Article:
Local fans cheered toward their televisions watching a Steele Creek punter in the last seconds of the game 2,400 miles away in Pasadena, Calif., at Rose Bowl Stadium, as Florida State Seminoles stole the national title from the Auburn Tigers.
Florida State scored late to earn the 34-31 win Jan. 6, earning a championship ring for former Olympic High School standout Cason Beatty. Beatty punted six times for nearly 43 yards a pop in the game, with a long of 55 yards and one kick downed inside the Auburn 20 yard line. He also held the ball for two field goals and four extra point attempts, all made by kicker Roberto Aguayo.
But Beatty’s biggest contribution may have been the time he didn’t punt. With the Seminoles teetering late in the first half down 21-3 at their own 40 yard line, the punt team took the field. They faked, running an end-around for seven yards and extending the drive that ended in Florida’s first touchdown.
Beatty also had one punt nullified when an Auburn player ran into him as he kicked, drawing a roughing the kicker penalty to extend a first quarter drive.
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“I told him when they ran into him I expected to see him rolling on the ground where they’d have to cart him off,” joked high school head coach Barry Shuford.
Shuford coached Beatty four years at Olympic, where Shuford remains as a counselor after stepping down as head football coach in December. The Seminole win now gives Shuford a former student with a national championship ring, World Series ring and Super Bowl ring.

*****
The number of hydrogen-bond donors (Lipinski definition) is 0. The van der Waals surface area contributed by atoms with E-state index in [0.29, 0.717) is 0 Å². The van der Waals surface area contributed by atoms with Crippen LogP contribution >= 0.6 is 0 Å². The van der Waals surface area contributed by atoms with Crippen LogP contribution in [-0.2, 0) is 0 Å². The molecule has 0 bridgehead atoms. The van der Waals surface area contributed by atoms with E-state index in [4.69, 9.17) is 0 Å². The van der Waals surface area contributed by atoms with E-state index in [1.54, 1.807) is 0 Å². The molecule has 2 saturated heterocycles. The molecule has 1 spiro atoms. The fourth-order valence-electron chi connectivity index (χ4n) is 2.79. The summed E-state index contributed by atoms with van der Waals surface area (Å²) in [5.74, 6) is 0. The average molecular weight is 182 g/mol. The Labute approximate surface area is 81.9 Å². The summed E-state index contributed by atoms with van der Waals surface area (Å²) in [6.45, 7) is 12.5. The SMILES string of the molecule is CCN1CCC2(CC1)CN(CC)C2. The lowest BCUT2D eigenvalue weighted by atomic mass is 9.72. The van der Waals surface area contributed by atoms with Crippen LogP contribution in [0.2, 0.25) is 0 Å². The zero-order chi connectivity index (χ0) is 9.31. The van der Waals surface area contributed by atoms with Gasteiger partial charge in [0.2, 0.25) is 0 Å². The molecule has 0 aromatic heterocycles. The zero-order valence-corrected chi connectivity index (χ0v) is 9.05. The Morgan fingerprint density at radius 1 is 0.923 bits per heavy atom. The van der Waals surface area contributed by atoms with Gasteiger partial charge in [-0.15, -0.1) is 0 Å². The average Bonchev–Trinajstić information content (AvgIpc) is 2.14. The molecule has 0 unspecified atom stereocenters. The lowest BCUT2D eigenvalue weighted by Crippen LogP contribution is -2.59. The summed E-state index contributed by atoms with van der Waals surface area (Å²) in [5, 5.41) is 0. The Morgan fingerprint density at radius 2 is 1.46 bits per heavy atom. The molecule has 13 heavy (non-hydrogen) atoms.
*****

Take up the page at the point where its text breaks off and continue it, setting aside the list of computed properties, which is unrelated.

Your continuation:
“Just been around a long time, I guess,” Shuford said.
The coach watched his former quarterback and punter at home, but texted with him afterward.
“I’m so proud of that kid,” Shuford said. “He’s such a good kid – super person, super kid, great family.”
Perhaps no one in the area wanted to see Beatty punting in Pasadena more than Fort Mill resident Don Tankersley, who is an Auburn alum. Beatty could’ve punted every other snap and it been fine with Tankersley, who knew the punter caught on at Florida State but wasn’t expecting to hear his name during the championship.
“I didn’t realize he was a starter until last night,” Tankersley said Tuesday morning.
The name rang familiar since his son, Ryan, and Beatty played together as 10-year-olds with the Steele Creek Seahawks. The connection didn’t change any rooting interests for the game. It did, along with the improbability of Auburn making it so far after a losing season in 2012, leave the Tiger fan with a silver lining following a near-championship season.
“I’m glad the kid got to play for the national championship,” Tankersley said.
Charles Beatty spent the following afternoon stuck in Arizona after celebrating his son’s big game. The family had a dozen people sitting about 30 rows back of the first punt, a short snap to the back of the Seminole end zone.
“I just wanted him to get it off,” Beatty said.
Charles Beatty is a financial planner who coached Olympic football as a volunteer. Angela, Cason’s mom, teaches at Olympic. The family lives about a mile from Lake Wylie, but the California trip was anything but smooth sailing.
“It was certainly nerve-wracking,” Charles Beatty said. “There were 100,000 people there. The weather was perfect. To be there was just kind of surreal. We weren’t sure if it was real or a dream.”
Cason Beatty is one of three children, all current or committed college athletes. His dad says it isn’t the norm cheering for a punter, since most teams do everything they can to avoid having to punt the ball.
“We just really want him to help the team when he’s needed,” Charles Beatty said last week, “and that’s what he did last night.”